We were told this is how to protect ourselves from identity thieves. Too bad we can’t
If you’re concerned your personal information might have been exposed by the Equifax breach, you can take steps to freeze your credit.
It’s a move we were told could help protect us after the Equifax data breach — except many of us are having trouble making it.
The credit-reporting company said last week hackers stole personal data from an estimated 143 million Americans, and experts advised consumers to place a security “freeze” on their credit reports to protect them from cyber thieves. But users on Twitter complained they ran into problems initiating freezes with the national credit reporting companies when they tried to do so by phone and online. I encountered the same.
Step by step: How to freeze your credit
Equifax breach: Who’s to blame
It’s not pretty. Equifax and Experian did not respond to requests for comment, but TransUnion said the number of consumers asking for freezes is dominating their resources.
The news from credit reporting company Equifax that 143 million Americans had their information exposed is very serious. Experts say once your personal data is out there, it’s basically out there forever. (Sept. 8)
“We have taken several steps to increase capacity and communication to support concerned consumers, such as adding agents, keeping our call center open through the weekend and authorizing overtime,” TransUnion spokesman David Blumberg said.
@Equifax@TransUnion@Experian_US Can’t successfully freeze my credit at any of the three. Way to work together folks !!!!
What the hell is happening??? I can’t freeze my @TransUnion credit report either? pic.twitter.com/Cquxr015d2
Credit freeze at @Experian not possible either. Their call center can’t keep up with the volume and our call won’t go through
Bottom line: I was able to successfully freeze my credit at three of the four credit reporting agencies.
Equifax: No dice. I called 1-800-349-9960, went through the process of providing my personal information, but in the end received a message that said my freeze could not be completed. When I tried to initiate the freeze online, I was told “System Currently Unavailable – Error 500.”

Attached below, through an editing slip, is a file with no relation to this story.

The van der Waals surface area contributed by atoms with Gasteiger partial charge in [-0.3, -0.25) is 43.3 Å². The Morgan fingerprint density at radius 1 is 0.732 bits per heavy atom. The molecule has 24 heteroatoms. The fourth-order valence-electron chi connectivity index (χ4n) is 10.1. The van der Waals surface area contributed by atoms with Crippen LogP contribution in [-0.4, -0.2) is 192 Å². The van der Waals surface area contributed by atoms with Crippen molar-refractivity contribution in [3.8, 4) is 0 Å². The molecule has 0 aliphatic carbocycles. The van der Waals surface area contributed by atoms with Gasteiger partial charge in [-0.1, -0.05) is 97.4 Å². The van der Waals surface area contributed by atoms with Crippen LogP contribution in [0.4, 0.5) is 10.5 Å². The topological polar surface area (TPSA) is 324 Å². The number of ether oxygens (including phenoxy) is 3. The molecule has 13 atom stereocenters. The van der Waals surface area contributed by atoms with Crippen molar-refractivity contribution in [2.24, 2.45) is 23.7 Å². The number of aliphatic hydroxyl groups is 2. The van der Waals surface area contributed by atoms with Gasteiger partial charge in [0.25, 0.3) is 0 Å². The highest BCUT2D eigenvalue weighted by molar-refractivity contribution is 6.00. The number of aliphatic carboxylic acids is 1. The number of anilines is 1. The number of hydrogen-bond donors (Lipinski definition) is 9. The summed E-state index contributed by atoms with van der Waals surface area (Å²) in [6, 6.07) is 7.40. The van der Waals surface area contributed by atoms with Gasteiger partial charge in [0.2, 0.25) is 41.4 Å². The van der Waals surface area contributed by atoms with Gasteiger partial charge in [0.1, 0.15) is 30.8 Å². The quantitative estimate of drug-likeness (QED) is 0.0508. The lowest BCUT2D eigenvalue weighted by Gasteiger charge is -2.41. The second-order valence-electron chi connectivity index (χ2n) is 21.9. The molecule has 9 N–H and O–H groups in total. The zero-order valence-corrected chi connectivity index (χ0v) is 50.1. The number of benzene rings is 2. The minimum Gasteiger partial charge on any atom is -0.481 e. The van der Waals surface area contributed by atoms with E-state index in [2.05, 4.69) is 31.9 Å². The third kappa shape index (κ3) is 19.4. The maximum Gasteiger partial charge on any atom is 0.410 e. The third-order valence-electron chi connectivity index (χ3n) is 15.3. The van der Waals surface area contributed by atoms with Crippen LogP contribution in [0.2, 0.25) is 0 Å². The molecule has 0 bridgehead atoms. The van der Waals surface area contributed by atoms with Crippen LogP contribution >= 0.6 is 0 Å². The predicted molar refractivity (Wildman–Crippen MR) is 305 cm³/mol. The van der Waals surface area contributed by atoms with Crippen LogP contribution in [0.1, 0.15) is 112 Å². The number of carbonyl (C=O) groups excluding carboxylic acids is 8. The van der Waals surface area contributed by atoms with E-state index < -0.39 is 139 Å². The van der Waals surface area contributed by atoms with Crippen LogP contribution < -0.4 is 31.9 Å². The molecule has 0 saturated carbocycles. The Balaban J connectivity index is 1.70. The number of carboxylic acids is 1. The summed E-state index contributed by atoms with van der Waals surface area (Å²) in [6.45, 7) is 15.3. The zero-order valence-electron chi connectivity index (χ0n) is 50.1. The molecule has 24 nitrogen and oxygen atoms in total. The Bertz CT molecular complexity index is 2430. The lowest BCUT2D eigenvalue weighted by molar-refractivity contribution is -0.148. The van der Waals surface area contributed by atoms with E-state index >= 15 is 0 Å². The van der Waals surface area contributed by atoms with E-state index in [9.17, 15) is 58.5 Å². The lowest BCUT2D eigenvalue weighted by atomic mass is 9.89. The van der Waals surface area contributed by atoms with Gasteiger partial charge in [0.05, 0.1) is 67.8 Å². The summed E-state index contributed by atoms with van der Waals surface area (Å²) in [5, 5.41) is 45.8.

Not good. (Photo: A screengrab after I attempted to freeze my credit online with Equifax.)
Late Thursday night, Equifax released a statement acknowledging the high volume of security freeze requests and said that they were “offline for approximately an hour,” Washington Post reporter Brian Fung said on Twitter.
Statement just now from Equifax on suspected attack vector, temporary outage of credit-freeze processing and arbitration clause: pic.twitter.com/iwsTNTbpCu
Experian: Smooth sailing. I called 1‑888‑397‑3742, provided my personal information, and was told that I had initiated a freeze. The company is mailing me a pin (that’s what I’ll use when I need to lift my freeze).
TransUnion: I was able to freeze my credit, but not by phone, which was my preference. Avivah Litan, a security analyst at financial research firm Gartner, told me picking up the phone is far less risky than freezing your credit online. I called TransUnion at 1-888-909-8872, provided my personal information, created a pin, and was told my freeze couldn’t be completed. The automated agent said I was being transferred, but I was disconnected. I was, however, able to initiate the freeze on its website.
Innovis: Quick and easy. I called 1-800-540-2505, provided personal info, and the company initiated my freeze. My pin is being mailed.